I grew up in the garment industry. For most of my childhood, my father was a clothing salesman and later, had a small manufacturing business too. He started his career at Macy's in NYC, later working for Wrangler, Levi, Summit Sportswear and finally, opening his own business, The Grater Group, where he represented many different lines of clothing.
It was a hard life for my dad, and for us, as he travelled, gone Monday to Friday most weeks, covering territory, when we moved to California in 1980, including the entire states of California, Nevada and Arizona. I have vivid memories of shlepping garment bags, setting up rolling racks, calling on stores in the middle of nowhere, watching as my dad showed his line, making jokes, entertaining the buyers, hoping to walk away with that magical moment: an order! We went with him, and later my mom, to the Merchandise Mart in downtown LA on weekends, during shows, where my sister and I roamed the halls of the mart, looking at all the people and different items of clothing, accessories, shoes, bags, etc being sold and bought.
Later, when my dad tried his hand at production, I remember going to the cavernous warehouses, seeing the shirts and sweatshirts being made, mostly by Mexican workers. I wondered what their lives were like. It was such a different atmosphere than the suave and plush halls of the mart. Yet, that is where all of the things being sold at the mart were being made: in shops and halls, here in America and around the world, mostly by poor immigrants who didn't speak English.
Little did I know as a kid that there was a long history of this in the garment industry. I had never heard of the Triangle fire, of sweatshops, of unions or injustice. I have now though. So tonight, we travel back to a different time, a different place, in order to remember, to learn, to honor and to hopefully take away some lessons for us today and tomorrow. For make no mistake, some of the things we are witnessing today in our country, especially regarding unions and regulations, are part of the ongoing, smoky remnants of that tragedy in Lower Manhattan.
On Saturday, March 25, 1911, at 4:45 p.m., near quitting time, a fire broke out on the Triangle Waist Company building's eighth and ninth floors. Factory foremen had locked the exit doors to keep union organizers out and keep workers from taking breaks and stealing scraps of fabric. Other doors only opened inward and were blocked by the stampede of workers struggling to escape. The ladders of the city's fire engines could not reach high enough to save the employees.
As a result, workers burned or jumped to their deaths. Experts later concluded that the fire likely was caused by a cigarette dropped on a pile of "cut-aways," or scraps of cloths, that had been accumulating for almost three months. 146 garment workers, mostly Italian and Jewish immigrant girls in their teens and 20s, died.
Out of that cauldron of misery and protest emerged a diverse progressive movement composed of unlikely allies. It included immigrants, unionists, muckraking journalists, clergy, middle-class reformers like Frances Perkins (then a Consumers League activist who would become Franklin D. Roosevelt's trailblazing secretary of labor), socialists and socialites, including Anne Morgan (daughter of Wall Street chieftain J.P. Morgan).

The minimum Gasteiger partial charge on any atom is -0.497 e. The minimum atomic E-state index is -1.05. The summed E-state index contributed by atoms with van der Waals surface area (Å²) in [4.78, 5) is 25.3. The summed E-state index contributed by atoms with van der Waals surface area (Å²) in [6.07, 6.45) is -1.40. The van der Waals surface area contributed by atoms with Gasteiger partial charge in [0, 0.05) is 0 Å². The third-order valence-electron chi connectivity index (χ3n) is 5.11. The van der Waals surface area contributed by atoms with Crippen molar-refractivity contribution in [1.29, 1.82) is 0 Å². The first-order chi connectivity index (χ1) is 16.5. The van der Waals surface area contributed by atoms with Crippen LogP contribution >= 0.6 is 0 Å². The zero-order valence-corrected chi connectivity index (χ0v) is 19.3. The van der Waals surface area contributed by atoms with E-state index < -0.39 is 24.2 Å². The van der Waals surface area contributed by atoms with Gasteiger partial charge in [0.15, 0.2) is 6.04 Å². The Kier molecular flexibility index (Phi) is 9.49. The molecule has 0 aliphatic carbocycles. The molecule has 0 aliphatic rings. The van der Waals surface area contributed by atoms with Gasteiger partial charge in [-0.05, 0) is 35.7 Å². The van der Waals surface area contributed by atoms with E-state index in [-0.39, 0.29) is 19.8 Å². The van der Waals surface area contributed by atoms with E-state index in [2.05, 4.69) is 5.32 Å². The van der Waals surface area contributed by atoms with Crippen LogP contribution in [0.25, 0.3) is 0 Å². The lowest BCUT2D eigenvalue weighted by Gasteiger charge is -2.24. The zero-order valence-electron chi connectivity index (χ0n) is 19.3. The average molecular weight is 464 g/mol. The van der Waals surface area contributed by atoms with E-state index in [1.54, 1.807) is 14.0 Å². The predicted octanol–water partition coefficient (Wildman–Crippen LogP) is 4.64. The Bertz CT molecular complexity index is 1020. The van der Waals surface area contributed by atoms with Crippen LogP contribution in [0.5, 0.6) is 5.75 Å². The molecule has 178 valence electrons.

On April 6, 30,000 New Yorkers marched -- and hundreds of thousands more lined the march's route -- to memorialize the fire's victims. Numerous rallies and editorials called for reforms -- not only for fire safety codes but also workplace safety standards, child labor standards, shorter work hours, minimum wages and limits in home work. Within days of the fire, groups organized mass meetings to demand reform. Rabbi Stephen S. Wise, one of the featured speakers at a rally at the Metropolitan Opera House, did not mince words.
"It is not the action of God but the inaction of man that is responsible," he thundered. "The disaster was not the deed of God (a natural disaster) but the greed of man (systematic)." Wise did not seek charity. He demanded justice.
"We have laws that in a crisis we find are no laws, and we have enforcement that, when the hour of trial comes, we find is no enforcement. Let us lift up the industrial standards until they will bear inspection. And when we go before the legislatures, let us not allow them to put us off forever with the old answer, 'We have no money.' If we have no money for necessary enforcement of laws which safeguard the lives of workers, it is because so much of our money is wasted and squandered and stolen." (Excerpts from Peter Dreier and Donald Cohen's article.)
I am moved by the courage and tenacity of Rabbi Wise, who, long before Rabbi Heschel, was speaking out and standing on the side of justice and righteousness in America. And our Torah is clear that workers rights must not be denied, declaring in Deuteronomy 24:14-15, "You shall not abuse a needy and destitute laborer, whether a fellow countryman or a stranger in one of the communities of your land. You must pay him his wages on the same day, before the sun sets, for he is needy and urgently depends on it."